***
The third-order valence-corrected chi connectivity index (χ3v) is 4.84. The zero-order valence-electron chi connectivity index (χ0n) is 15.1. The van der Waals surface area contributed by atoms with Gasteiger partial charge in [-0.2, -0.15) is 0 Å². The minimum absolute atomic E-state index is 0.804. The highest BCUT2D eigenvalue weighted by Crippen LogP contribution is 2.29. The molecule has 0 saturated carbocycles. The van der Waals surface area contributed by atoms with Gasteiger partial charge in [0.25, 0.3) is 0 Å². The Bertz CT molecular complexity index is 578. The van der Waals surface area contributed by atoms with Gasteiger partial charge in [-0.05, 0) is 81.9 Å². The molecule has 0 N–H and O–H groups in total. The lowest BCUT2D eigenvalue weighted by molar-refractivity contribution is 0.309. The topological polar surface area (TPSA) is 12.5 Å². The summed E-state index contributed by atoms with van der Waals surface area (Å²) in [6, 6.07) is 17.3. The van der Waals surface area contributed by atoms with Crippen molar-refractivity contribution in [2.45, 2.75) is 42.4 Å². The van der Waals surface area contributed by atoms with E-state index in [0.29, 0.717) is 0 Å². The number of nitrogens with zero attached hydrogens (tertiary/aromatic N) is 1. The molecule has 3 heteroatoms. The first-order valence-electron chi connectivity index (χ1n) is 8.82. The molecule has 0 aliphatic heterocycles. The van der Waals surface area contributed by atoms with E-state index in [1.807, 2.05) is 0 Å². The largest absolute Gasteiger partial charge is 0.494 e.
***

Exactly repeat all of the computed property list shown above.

The third-order valence-corrected chi connectivity index (χ3v) is 4.84. The zero-order valence-electron chi connectivity index (χ0n) is 15.1. The van der Waals surface area contributed by atoms with Gasteiger partial charge in [-0.2, -0.15) is 0 Å². The minimum absolute atomic E-state index is 0.804. The highest BCUT2D eigenvalue weighted by Crippen LogP contribution is 2.29. The molecule has 0 saturated carbocycles. The van der Waals surface area contributed by atoms with Gasteiger partial charge in [0.25, 0.3) is 0 Å². The Bertz CT molecular complexity index is 578. The van der Waals surface area contributed by atoms with Gasteiger partial charge in [-0.05, 0) is 81.9 Å². The molecule has 0 N–H and O–H groups in total. The lowest BCUT2D eigenvalue weighted by molar-refractivity contribution is 0.309. The topological polar surface area (TPSA) is 12.5 Å². The summed E-state index contributed by atoms with van der Waals surface area (Å²) in [6, 6.07) is 17.3. The van der Waals surface area contributed by atoms with Crippen molar-refractivity contribution in [2.45, 2.75) is 42.4 Å². The van der Waals surface area contributed by atoms with E-state index in [0.29, 0.717) is 0 Å². The number of nitrogens with zero attached hydrogens (tertiary/aromatic N) is 1. The molecule has 3 heteroatoms. The first-order valence-electron chi connectivity index (χ1n) is 8.82. The molecule has 0 aliphatic heterocycles. The van der Waals surface area contributed by atoms with E-state index in [1.807, 2.05) is 0 Å². The largest absolute Gasteiger partial charge is 0.494 e.